RespireRx is developing drugs to modify neurotransmission and create advanced treatments for disorders with high unmet needs. Neurotransmission is the basic process in the brain by which specialized nerve cells called neurons communicate information with each other.
As illustrated in this figure, during neurotransmission, neurons release chemicals called neurotransmitters which attach to receptors, very specific protein structures residing on adjacent neurons. This enables neurons to communicate with one another by either increasing or decreasing the excitability of the neuron receiving the communication. For example, glutamate is the primary excitatory neurotransmitter in the brain, while gamma-amino-butyric acid (“GABA”) is the primary inhibitory neurotransmitter. Neurons also contain receptors for anandamide (AEA) and 2-arachidonoylglycerol (2-AG), the brain’s own natural cannabinoid (endocannabinoid) neurotransmitters.
The portion of the receptor at which the natural neurotransmitter attaches is known as an “orthosteric” or “agonist” binding site. Drugs that also bind to these orthosteric sites are known as direct agonists. Receptor protein subunit structures can vary so that the receptors can produce a variety of effects, including the flow of ions (electrically charged molecules) into the neurons or enzyme activity within the cells. The receptors for individual neurotransmitters may vary depending upon subunit structures, altering the binding characteristics of the agonist or orthosteric site.
Certain neurotransmitter receptors are composed of protein subunits that assemble to form a pore, known as an ion channel. For example, one type of glutamate receptor has been termed the AMPA receptor, based on the ability of AMPA, a synthetic chemical, to act as a direct agonist by binding to and activating this glutamate receptor. The AMPA receptor is composed of four transmembrane proteins that span across the cell membrane and form a pore (see illustration below). The binding of glutamate, or an artificial agonist such as AMPA, to its orthosteric site causes a change in the structure of the AMPA receptor by opening the ion channel and increasing the flow of positively charged ions such as sodium and calcium into the cell, resulting in an increased excitability.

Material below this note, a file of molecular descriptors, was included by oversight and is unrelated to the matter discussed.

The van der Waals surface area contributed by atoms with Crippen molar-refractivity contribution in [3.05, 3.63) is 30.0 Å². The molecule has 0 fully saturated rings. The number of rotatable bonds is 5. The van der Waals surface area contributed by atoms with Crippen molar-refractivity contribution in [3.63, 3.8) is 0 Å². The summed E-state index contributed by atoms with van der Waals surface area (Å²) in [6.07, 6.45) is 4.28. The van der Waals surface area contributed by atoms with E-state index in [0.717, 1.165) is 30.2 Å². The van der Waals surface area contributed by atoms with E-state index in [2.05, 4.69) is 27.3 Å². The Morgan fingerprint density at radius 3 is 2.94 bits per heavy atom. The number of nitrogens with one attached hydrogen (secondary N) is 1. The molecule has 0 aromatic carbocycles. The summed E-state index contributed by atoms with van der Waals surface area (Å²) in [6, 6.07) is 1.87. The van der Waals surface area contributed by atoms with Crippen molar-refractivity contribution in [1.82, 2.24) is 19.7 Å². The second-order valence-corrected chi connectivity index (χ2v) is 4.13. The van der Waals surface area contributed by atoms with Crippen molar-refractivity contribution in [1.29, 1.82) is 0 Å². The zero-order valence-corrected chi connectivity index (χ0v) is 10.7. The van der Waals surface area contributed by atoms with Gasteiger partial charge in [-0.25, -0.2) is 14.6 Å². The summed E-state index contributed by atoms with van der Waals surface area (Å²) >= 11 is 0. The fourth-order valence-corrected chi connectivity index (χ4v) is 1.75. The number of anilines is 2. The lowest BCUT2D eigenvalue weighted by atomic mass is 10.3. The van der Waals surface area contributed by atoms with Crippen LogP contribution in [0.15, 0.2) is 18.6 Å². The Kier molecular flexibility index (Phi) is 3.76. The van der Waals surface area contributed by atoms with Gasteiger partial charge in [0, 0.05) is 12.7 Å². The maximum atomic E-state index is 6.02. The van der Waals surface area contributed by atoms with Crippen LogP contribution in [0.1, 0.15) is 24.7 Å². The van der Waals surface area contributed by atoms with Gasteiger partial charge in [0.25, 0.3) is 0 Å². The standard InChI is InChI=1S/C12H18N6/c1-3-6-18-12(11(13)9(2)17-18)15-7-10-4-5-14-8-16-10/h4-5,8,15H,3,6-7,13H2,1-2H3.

In a similar fashion, one type of GABA receptor, the GABAA receptor, is composed of five transmembrane proteins that form a pore, which when activated by GABA, opens and allows chloride to enter the neuron, thus decreasing its excitability. The GABAA receptor proteins are heterogeneous and form various combinations allowing for subtype specificity and neuroanatomical and pharmacological selectivIn a similar fashion, one type of GABA receptor, the GABAA receptor, is composed of five transmembrane proteins that form a pore, which when activated by GABA, opens and allows chloride, a negatively charged ion, to enter the neuron, thus decreasing its excitability. The GABAA receptor proteins are heterogeneous and form various combinations allowing for subtype specificity and neuroanatomical and pharmacological selectivity.
In ResolutionRx, its pharmaceutical cannabinoid program, we are developing drugs that act as direct agonists at the CB1 and CB2 receptors for the endocannabinoid neurotransmitter systems.
In EndeavorRx, our neuromodulator program, we are developing AMPAkines and GABAkines for the treatment of a variety of neuropsychiatric and neurological indications.